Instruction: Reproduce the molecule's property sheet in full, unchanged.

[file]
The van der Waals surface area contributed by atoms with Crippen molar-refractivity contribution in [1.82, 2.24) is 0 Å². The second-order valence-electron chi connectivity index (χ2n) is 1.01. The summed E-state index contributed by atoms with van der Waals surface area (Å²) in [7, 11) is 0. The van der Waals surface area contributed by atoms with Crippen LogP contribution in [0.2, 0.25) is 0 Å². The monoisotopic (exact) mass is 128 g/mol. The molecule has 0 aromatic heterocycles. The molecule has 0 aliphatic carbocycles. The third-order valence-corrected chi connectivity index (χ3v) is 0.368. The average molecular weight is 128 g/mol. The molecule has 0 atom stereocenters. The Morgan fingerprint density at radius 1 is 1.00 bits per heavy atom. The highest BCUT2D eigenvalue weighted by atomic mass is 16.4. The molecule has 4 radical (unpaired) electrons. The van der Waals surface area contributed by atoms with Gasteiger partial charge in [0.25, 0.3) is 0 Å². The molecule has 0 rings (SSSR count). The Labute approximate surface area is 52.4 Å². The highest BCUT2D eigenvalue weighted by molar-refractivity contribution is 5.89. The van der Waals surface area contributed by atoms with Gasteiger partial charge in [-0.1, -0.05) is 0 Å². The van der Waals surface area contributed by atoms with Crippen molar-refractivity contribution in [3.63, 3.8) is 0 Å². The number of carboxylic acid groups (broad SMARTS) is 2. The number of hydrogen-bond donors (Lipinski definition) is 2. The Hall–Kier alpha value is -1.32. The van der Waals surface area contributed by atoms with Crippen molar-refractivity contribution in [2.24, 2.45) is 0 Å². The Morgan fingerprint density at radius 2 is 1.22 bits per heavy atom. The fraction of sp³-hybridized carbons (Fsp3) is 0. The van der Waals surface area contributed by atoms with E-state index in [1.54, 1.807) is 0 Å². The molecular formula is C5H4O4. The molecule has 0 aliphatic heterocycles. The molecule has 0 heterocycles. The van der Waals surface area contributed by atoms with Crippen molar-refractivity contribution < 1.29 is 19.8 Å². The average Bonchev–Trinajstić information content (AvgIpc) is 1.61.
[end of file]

The van der Waals surface area contributed by atoms with Crippen molar-refractivity contribution in [1.82, 2.24) is 0 Å². The second-order valence-electron chi connectivity index (χ2n) is 1.01. The summed E-state index contributed by atoms with van der Waals surface area (Å²) in [7, 11) is 0. The van der Waals surface area contributed by atoms with Crippen LogP contribution in [0.2, 0.25) is 0 Å². The monoisotopic (exact) mass is 128 g/mol. The molecule has 0 aromatic heterocycles. The molecule has 0 aliphatic carbocycles. The third-order valence-corrected chi connectivity index (χ3v) is 0.368. The average molecular weight is 128 g/mol. The molecule has 0 atom stereocenters. The Morgan fingerprint density at radius 1 is 1.00 bits per heavy atom. The highest BCUT2D eigenvalue weighted by atomic mass is 16.4. The molecule has 4 radical (unpaired) electrons. The van der Waals surface area contributed by atoms with Gasteiger partial charge in [0.25, 0.3) is 0 Å². The molecule has 0 rings (SSSR count). The Labute approximate surface area is 52.4 Å². The highest BCUT2D eigenvalue weighted by molar-refractivity contribution is 5.89. The van der Waals surface area contributed by atoms with Gasteiger partial charge in [-0.1, -0.05) is 0 Å². The van der Waals surface area contributed by atoms with Crippen molar-refractivity contribution in [3.63, 3.8) is 0 Å². The number of carboxylic acid groups (broad SMARTS) is 2. The number of hydrogen-bond donors (Lipinski definition) is 2. The Hall–Kier alpha value is -1.32. The van der Waals surface area contributed by atoms with Crippen molar-refractivity contribution in [2.24, 2.45) is 0 Å². The Morgan fingerprint density at radius 2 is 1.22 bits per heavy atom. The fraction of sp³-hybridized carbons (Fsp3) is 0. The van der Waals surface area contributed by atoms with E-state index in [1.54, 1.807) is 0 Å². The molecular formula is C5H4O4. The molecule has 0 aliphatic heterocycles. The molecule has 0 heterocycles. The van der Waals surface area contributed by atoms with Crippen molar-refractivity contribution < 1.29 is 19.8 Å². The average Bonchev–Trinajstić information content (AvgIpc) is 1.61.